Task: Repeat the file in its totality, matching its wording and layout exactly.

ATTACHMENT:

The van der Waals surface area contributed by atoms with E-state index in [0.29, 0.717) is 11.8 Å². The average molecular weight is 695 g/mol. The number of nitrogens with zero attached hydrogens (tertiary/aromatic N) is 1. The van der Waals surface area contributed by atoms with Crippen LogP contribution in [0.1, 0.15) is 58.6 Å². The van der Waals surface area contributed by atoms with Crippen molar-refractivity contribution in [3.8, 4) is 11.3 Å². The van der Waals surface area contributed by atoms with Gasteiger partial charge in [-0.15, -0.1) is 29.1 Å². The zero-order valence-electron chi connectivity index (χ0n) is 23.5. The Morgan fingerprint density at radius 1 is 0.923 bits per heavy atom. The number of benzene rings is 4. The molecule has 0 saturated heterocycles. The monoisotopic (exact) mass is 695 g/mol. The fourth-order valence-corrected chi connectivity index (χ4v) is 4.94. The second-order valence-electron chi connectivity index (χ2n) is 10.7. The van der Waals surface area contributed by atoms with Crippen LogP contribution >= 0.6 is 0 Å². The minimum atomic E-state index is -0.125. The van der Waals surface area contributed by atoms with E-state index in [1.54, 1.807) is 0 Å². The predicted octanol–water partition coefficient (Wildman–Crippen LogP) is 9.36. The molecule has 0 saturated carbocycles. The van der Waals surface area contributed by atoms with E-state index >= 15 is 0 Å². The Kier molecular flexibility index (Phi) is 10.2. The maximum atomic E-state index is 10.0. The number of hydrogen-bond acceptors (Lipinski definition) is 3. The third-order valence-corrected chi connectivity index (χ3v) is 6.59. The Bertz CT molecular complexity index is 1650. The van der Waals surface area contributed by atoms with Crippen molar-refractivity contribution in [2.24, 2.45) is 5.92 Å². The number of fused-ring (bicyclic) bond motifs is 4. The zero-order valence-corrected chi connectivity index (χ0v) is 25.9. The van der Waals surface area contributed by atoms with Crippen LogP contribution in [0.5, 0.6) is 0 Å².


The van der Waals surface area contributed by atoms with E-state index in [0.29, 0.717) is 11.8 Å². The average molecular weight is 695 g/mol. The number of nitrogens with zero attached hydrogens (tertiary/aromatic N) is 1. The van der Waals surface area contributed by atoms with Crippen LogP contribution in [0.1, 0.15) is 58.6 Å². The van der Waals surface area contributed by atoms with Crippen molar-refractivity contribution in [3.8, 4) is 11.3 Å². The van der Waals surface area contributed by atoms with Gasteiger partial charge in [-0.15, -0.1) is 29.1 Å². The zero-order valence-electron chi connectivity index (χ0n) is 23.5. The Morgan fingerprint density at radius 1 is 0.923 bits per heavy atom. The number of benzene rings is 4. The molecule has 0 saturated heterocycles. The monoisotopic (exact) mass is 695 g/mol. The fourth-order valence-corrected chi connectivity index (χ4v) is 4.94. The second-order valence-electron chi connectivity index (χ2n) is 10.7. The van der Waals surface area contributed by atoms with Crippen LogP contribution >= 0.6 is 0 Å². The minimum atomic E-state index is -0.125. The van der Waals surface area contributed by atoms with E-state index in [1.54, 1.807) is 0 Å². The predicted octanol–water partition coefficient (Wildman–Crippen LogP) is 9.36. The molecule has 0 saturated carbocycles. The van der Waals surface area contributed by atoms with E-state index >= 15 is 0 Å². The Kier molecular flexibility index (Phi) is 10.2. The maximum atomic E-state index is 10.0. The number of hydrogen-bond acceptors (Lipinski definition) is 3. The third-order valence-corrected chi connectivity index (χ3v) is 6.59. The Bertz CT molecular complexity index is 1650. The van der Waals surface area contributed by atoms with Crippen molar-refractivity contribution in [2.24, 2.45) is 5.92 Å². The number of fused-ring (bicyclic) bond motifs is 4. The zero-order valence-corrected chi connectivity index (χ0v) is 25.9. The van der Waals surface area contributed by atoms with Crippen LogP contribution in [0.5, 0.6) is 0 Å².